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|Home > Resources > Regular Articles > It's Really Not that Difficult: Translators, Interpreters, and Linguists|
It's Really Not that Difficult:
Translators, Interpreters, and Linguists
December 26, 2018
Admittedly, even well-known dictionaries leave room for—and can be accused of promoting—confusion between the terms translator, interpreter, and linguist. But people spending large budgets on language services should reasonably be expected to distinguish between these three terms of art in the field of language.
A translator engages in translating, which is writing in a target language a message written in a source language. Translators write words, but work without uttering a word. A Japanese-to-English translator works from a Japanese source text, translating it into English target text. Only a tiny proportion of Japanese-to-English or English-to-Japanese translators are capable of doing interpreting between those languages, and most do not aspire to be interpreters.
An interpreter engages in interpreting, which is the expression in speech in the target language message spoken in the source language. Most Japanese/English interpreters consider themselves exclusively interpreters and do not actively seek out translation assignments.
A linguist is a specialist, not surprisingly, in linguistics, which deals with the characteristics of language, including aspects such structure, syntax, semantics, and origins. In many years of serving the commercial translation market, we have encountered only a tiny number of translators who were also linguists and we have met very few linguists who are active translating or who are even capable of translating as a profession. Translators and linguists are two distinct groups.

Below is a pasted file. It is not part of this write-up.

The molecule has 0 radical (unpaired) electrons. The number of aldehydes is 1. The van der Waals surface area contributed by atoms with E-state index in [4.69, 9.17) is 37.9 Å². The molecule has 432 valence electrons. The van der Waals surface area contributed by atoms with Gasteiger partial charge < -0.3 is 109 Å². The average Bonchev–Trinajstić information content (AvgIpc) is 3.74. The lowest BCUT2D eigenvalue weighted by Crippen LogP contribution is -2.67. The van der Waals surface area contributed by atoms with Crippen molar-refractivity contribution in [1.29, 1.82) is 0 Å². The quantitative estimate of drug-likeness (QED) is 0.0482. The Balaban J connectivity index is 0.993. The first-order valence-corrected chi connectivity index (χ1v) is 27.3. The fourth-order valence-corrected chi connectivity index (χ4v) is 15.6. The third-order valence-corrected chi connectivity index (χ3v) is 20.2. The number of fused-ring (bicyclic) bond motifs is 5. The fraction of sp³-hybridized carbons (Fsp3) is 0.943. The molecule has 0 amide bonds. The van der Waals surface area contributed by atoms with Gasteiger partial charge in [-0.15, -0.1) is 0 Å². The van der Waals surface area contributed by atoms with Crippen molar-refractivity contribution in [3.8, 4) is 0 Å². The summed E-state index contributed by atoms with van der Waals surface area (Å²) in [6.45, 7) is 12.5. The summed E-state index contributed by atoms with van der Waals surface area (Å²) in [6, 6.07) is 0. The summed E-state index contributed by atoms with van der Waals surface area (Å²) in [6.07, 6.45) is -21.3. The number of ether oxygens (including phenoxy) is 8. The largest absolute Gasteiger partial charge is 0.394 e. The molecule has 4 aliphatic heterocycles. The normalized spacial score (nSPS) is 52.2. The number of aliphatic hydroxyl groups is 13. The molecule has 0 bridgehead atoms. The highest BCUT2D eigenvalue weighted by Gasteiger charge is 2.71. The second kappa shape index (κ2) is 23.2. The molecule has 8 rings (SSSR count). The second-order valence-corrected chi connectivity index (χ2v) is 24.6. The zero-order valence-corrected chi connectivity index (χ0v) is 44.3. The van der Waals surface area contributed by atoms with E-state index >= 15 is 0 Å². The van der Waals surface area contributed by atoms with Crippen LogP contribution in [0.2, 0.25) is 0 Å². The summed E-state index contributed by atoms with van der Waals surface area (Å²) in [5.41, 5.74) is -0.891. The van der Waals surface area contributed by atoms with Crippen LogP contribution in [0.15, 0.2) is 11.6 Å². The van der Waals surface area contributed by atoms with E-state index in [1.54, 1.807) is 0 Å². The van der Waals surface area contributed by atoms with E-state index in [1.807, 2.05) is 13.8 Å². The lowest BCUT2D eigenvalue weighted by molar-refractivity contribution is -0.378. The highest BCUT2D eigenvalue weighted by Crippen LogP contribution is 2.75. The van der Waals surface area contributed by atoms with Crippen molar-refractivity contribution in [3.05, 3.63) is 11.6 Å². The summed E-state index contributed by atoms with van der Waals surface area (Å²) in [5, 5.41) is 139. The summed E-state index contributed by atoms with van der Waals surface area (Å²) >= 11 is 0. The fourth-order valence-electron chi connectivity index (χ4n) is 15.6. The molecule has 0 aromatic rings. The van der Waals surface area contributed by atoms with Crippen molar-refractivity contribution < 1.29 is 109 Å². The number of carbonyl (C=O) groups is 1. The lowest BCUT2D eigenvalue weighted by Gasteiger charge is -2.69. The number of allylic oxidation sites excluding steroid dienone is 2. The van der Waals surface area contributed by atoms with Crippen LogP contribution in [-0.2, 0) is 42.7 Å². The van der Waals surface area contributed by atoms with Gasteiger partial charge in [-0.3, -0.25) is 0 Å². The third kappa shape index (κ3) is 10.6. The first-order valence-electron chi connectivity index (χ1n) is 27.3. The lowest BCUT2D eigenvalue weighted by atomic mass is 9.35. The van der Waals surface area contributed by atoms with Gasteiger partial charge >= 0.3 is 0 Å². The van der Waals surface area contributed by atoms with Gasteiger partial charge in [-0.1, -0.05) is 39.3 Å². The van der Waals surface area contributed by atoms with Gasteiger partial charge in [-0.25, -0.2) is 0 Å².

People Who Should Know Better But Don't
Occasionally you will encounter translation companies (usually better characterized as brokers) boasting of all the "linguists" they have. This makes you wonder why they would talk about a group of professionals not generally engaged in translation. They should know better, but perhaps they think it makes their translators (almost never actually "theirs," as will be discussed elsewhere shortly) sound more sophisticated or professional. It does not; it only makes them sound as if they are working in the wrong field.
To be sure, there are a small number of people who cross the boundaries between the three areas of translation, interpreting, and linguistics, particularly between translation and interpreting. But these are rare exceptions, and a translator should not be assumed capable of interpreting, or an interpreter of translating.
There you have it; a short description of these often-confused professions. Although it might be optimistic for language professionals to expect people outside these fields never to confuse them, when a non-specialist get it right, we feel more comfortable than when we need, for example, to inform an interpreting client that will we not be translating in their meeting or deposition.